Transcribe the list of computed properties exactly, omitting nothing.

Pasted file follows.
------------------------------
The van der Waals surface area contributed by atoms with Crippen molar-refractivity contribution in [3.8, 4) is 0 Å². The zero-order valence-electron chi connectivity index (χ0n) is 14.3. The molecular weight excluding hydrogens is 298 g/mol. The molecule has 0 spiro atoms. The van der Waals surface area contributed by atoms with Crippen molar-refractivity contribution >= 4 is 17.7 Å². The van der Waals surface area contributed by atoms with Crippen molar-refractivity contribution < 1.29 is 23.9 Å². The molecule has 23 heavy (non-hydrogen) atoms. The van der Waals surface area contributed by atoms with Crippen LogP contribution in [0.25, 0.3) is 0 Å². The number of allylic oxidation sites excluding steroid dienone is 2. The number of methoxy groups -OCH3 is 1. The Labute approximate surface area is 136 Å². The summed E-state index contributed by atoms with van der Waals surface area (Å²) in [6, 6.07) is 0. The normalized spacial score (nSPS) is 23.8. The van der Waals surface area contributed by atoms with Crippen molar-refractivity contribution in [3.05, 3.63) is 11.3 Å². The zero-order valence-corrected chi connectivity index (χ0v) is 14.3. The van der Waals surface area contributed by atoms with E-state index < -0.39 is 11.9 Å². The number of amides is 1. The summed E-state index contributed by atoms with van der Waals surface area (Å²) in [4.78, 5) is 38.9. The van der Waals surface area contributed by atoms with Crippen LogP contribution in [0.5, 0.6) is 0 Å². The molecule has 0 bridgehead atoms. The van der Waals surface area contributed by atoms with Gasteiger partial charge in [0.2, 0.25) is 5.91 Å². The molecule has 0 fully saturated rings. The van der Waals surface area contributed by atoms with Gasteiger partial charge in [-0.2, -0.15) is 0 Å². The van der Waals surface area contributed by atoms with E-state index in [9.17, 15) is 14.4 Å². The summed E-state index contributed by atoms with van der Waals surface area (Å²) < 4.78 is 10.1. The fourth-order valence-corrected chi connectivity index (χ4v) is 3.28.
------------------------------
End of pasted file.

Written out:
The van der Waals surface area contributed by atoms with Crippen molar-refractivity contribution in [3.8, 4) is 0 Å². The zero-order valence-electron chi connectivity index (χ0n) is 14.3. The molecular weight excluding hydrogens is 298 g/mol. The molecule has 0 spiro atoms. The van der Waals surface area contributed by atoms with Crippen molar-refractivity contribution >= 4 is 17.7 Å². The van der Waals surface area contributed by atoms with Crippen molar-refractivity contribution < 1.29 is 23.9 Å². The molecule has 23 heavy (non-hydrogen) atoms. The van der Waals surface area contributed by atoms with Crippen LogP contribution in [0.25, 0.3) is 0 Å². The number of allylic oxidation sites excluding steroid dienone is 2. The number of methoxy groups -OCH3 is 1. The Labute approximate surface area is 136 Å². The summed E-state index contributed by atoms with van der Waals surface area (Å²) in [6, 6.07) is 0. The normalized spacial score (nSPS) is 23.8. The van der Waals surface area contributed by atoms with Crippen molar-refractivity contribution in [3.05, 3.63) is 11.3 Å². The zero-order valence-corrected chi connectivity index (χ0v) is 14.3. The van der Waals surface area contributed by atoms with E-state index < -0.39 is 11.9 Å². The number of amides is 1. The summed E-state index contributed by atoms with van der Waals surface area (Å²) in [4.78, 5) is 38.9. The van der Waals surface area contributed by atoms with Crippen LogP contribution in [0.5, 0.6) is 0 Å². The molecule has 0 bridgehead atoms. The van der Waals surface area contributed by atoms with Gasteiger partial charge in [0.2, 0.25) is 5.91 Å². The molecule has 0 fully saturated rings. The van der Waals surface area contributed by atoms with Gasteiger partial charge in [-0.2, -0.15) is 0 Å². The van der Waals surface area contributed by atoms with E-state index in [9.17, 15) is 14.4 Å². The summed E-state index contributed by atoms with van der Waals surface area (Å²) < 4.78 is 10.1. The fourth-order valence-corrected chi connectivity index (χ4v) is 3.28.